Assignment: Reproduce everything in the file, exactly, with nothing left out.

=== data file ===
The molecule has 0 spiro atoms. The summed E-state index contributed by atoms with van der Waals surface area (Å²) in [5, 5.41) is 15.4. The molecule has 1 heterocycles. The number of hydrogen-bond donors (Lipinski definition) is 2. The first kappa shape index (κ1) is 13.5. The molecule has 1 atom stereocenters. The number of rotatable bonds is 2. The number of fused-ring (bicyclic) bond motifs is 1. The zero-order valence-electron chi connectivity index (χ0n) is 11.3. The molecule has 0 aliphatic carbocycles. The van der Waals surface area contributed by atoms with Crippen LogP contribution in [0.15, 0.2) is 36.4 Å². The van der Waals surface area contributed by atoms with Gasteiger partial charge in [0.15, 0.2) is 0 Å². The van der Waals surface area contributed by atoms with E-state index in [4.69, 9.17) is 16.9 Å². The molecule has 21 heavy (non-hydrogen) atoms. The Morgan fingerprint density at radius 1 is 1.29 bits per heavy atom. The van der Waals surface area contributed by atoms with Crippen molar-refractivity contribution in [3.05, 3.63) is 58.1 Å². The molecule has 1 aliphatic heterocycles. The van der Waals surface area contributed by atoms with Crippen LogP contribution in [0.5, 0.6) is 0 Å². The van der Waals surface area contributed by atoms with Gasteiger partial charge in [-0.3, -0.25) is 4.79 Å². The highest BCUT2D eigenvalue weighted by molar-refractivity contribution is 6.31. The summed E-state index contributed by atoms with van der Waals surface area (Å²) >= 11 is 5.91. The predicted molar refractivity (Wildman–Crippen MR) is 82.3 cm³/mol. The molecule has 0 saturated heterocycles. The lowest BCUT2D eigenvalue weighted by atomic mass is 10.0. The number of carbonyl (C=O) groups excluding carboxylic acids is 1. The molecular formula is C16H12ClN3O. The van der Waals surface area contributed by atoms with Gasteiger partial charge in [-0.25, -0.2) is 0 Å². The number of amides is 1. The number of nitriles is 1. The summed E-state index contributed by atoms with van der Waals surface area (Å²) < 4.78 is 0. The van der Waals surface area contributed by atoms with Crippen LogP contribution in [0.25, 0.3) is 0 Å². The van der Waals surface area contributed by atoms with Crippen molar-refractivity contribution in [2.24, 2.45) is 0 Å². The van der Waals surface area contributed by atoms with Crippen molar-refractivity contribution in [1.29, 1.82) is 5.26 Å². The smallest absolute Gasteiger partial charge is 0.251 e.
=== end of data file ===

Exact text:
The molecule has 0 spiro atoms. The summed E-state index contributed by atoms with van der Waals surface area (Å²) in [5, 5.41) is 15.4. The molecule has 1 heterocycles. The number of hydrogen-bond donors (Lipinski definition) is 2. The first kappa shape index (κ1) is 13.5. The molecule has 1 atom stereocenters. The number of rotatable bonds is 2. The number of fused-ring (bicyclic) bond motifs is 1. The zero-order valence-electron chi connectivity index (χ0n) is 11.3. The molecule has 0 aliphatic carbocycles. The van der Waals surface area contributed by atoms with Crippen LogP contribution in [0.15, 0.2) is 36.4 Å². The van der Waals surface area contributed by atoms with Gasteiger partial charge in [0.15, 0.2) is 0 Å². The van der Waals surface area contributed by atoms with E-state index in [4.69, 9.17) is 16.9 Å². The molecule has 21 heavy (non-hydrogen) atoms. The Morgan fingerprint density at radius 1 is 1.29 bits per heavy atom. The van der Waals surface area contributed by atoms with Crippen molar-refractivity contribution in [3.05, 3.63) is 58.1 Å². The molecule has 1 aliphatic heterocycles. The van der Waals surface area contributed by atoms with Crippen LogP contribution in [0.5, 0.6) is 0 Å². The van der Waals surface area contributed by atoms with Gasteiger partial charge in [-0.3, -0.25) is 4.79 Å². The highest BCUT2D eigenvalue weighted by molar-refractivity contribution is 6.31. The summed E-state index contributed by atoms with van der Waals surface area (Å²) >= 11 is 5.91. The predicted molar refractivity (Wildman–Crippen MR) is 82.3 cm³/mol. The molecule has 0 saturated heterocycles. The lowest BCUT2D eigenvalue weighted by atomic mass is 10.0. The number of carbonyl (C=O) groups excluding carboxylic acids is 1. The molecular formula is C16H12ClN3O. The van der Waals surface area contributed by atoms with Gasteiger partial charge in [-0.25, -0.2) is 0 Å². The number of amides is 1. The number of nitriles is 1. The summed E-state index contributed by atoms with van der Waals surface area (Å²) < 4.78 is 0. The van der Waals surface area contributed by atoms with Crippen LogP contribution in [0.25, 0.3) is 0 Å². The van der Waals surface area contributed by atoms with Crippen molar-refractivity contribution in [2.24, 2.45) is 0 Å². The van der Waals surface area contributed by atoms with Crippen molar-refractivity contribution in [1.29, 1.82) is 5.26 Å². The smallest absolute Gasteiger partial charge is 0.251 e.